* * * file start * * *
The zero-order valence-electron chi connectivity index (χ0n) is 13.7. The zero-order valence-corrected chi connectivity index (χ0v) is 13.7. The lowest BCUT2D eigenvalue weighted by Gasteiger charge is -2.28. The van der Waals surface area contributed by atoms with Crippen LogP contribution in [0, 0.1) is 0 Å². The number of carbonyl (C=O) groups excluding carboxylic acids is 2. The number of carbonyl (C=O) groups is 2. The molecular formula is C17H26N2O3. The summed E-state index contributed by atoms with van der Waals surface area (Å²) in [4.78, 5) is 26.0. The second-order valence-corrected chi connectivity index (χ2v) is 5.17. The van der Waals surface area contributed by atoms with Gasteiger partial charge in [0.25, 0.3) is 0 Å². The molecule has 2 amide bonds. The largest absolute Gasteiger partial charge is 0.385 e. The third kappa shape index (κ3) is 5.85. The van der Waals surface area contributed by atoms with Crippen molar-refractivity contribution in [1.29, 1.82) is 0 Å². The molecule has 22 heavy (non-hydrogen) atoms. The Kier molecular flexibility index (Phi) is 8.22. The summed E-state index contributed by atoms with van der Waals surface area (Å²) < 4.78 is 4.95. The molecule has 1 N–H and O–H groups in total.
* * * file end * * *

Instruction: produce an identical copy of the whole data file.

The zero-order valence-electron chi connectivity index (χ0n) is 13.7. The zero-order valence-corrected chi connectivity index (χ0v) is 13.7. The lowest BCUT2D eigenvalue weighted by Gasteiger charge is -2.28. The van der Waals surface area contributed by atoms with Crippen LogP contribution in [0, 0.1) is 0 Å². The number of carbonyl (C=O) groups excluding carboxylic acids is 2. The number of carbonyl (C=O) groups is 2. The molecular formula is C17H26N2O3. The summed E-state index contributed by atoms with van der Waals surface area (Å²) in [4.78, 5) is 26.0. The second-order valence-corrected chi connectivity index (χ2v) is 5.17. The van der Waals surface area contributed by atoms with Gasteiger partial charge in [0.25, 0.3) is 0 Å². The molecule has 2 amide bonds. The largest absolute Gasteiger partial charge is 0.385 e. The third kappa shape index (κ3) is 5.85. The van der Waals surface area contributed by atoms with Crippen molar-refractivity contribution in [1.29, 1.82) is 0 Å². The molecule has 22 heavy (non-hydrogen) atoms. The Kier molecular flexibility index (Phi) is 8.22. The summed E-state index contributed by atoms with van der Waals surface area (Å²) < 4.78 is 4.95. The molecule has 1 N–H and O–H groups in total.